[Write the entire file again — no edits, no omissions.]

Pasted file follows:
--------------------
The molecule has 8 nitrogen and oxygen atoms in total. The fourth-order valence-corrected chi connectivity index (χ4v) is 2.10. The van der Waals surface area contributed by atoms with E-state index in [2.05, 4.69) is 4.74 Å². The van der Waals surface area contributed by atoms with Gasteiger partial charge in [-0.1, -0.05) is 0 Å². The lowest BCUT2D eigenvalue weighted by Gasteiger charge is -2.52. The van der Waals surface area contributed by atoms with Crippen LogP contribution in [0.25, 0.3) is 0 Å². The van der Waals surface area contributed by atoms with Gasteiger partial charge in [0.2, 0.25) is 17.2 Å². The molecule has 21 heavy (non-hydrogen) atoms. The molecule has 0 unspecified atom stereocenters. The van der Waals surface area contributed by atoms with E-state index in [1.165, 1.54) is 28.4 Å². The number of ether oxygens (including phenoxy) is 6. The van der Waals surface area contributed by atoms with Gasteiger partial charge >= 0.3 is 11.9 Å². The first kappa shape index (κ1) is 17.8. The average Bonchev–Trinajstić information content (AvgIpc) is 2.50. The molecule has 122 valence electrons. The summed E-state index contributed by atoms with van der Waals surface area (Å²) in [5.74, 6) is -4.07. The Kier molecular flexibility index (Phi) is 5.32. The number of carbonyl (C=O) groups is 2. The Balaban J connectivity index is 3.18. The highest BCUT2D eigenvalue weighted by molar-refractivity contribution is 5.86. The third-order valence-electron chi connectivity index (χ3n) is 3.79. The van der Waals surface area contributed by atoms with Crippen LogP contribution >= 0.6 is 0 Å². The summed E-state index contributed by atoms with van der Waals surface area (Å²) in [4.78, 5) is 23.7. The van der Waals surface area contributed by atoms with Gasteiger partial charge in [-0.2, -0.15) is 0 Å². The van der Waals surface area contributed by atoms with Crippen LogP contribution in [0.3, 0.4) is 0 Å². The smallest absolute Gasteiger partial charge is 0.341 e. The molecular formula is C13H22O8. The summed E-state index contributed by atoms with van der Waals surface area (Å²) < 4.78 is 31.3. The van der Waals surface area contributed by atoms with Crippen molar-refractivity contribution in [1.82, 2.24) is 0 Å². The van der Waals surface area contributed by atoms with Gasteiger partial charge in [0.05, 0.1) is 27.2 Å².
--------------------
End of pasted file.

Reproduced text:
The molecule has 8 nitrogen and oxygen atoms in total. The fourth-order valence-corrected chi connectivity index (χ4v) is 2.10. The van der Waals surface area contributed by atoms with E-state index in [2.05, 4.69) is 4.74 Å². The van der Waals surface area contributed by atoms with Gasteiger partial charge in [-0.1, -0.05) is 0 Å². The lowest BCUT2D eigenvalue weighted by Gasteiger charge is -2.52. The van der Waals surface area contributed by atoms with Crippen LogP contribution in [0.25, 0.3) is 0 Å². The van der Waals surface area contributed by atoms with Gasteiger partial charge in [0.2, 0.25) is 17.2 Å². The molecule has 21 heavy (non-hydrogen) atoms. The molecule has 0 unspecified atom stereocenters. The van der Waals surface area contributed by atoms with E-state index in [1.165, 1.54) is 28.4 Å². The number of ether oxygens (including phenoxy) is 6. The van der Waals surface area contributed by atoms with Gasteiger partial charge >= 0.3 is 11.9 Å². The first kappa shape index (κ1) is 17.8. The average Bonchev–Trinajstić information content (AvgIpc) is 2.50. The molecule has 122 valence electrons. The summed E-state index contributed by atoms with van der Waals surface area (Å²) in [5.74, 6) is -4.07. The Kier molecular flexibility index (Phi) is 5.32. The number of carbonyl (C=O) groups is 2. The Balaban J connectivity index is 3.18. The highest BCUT2D eigenvalue weighted by molar-refractivity contribution is 5.86. The third-order valence-electron chi connectivity index (χ3n) is 3.79. The van der Waals surface area contributed by atoms with Crippen LogP contribution >= 0.6 is 0 Å². The summed E-state index contributed by atoms with van der Waals surface area (Å²) in [4.78, 5) is 23.7. The van der Waals surface area contributed by atoms with Gasteiger partial charge in [-0.2, -0.15) is 0 Å². The van der Waals surface area contributed by atoms with Crippen LogP contribution in [0.3, 0.4) is 0 Å². The smallest absolute Gasteiger partial charge is 0.341 e. The molecular formula is C13H22O8. The summed E-state index contributed by atoms with van der Waals surface area (Å²) < 4.78 is 31.3. The van der Waals surface area contributed by atoms with Crippen molar-refractivity contribution in [1.82, 2.24) is 0 Å². The van der Waals surface area contributed by atoms with Gasteiger partial charge in [0.05, 0.1) is 27.2 Å².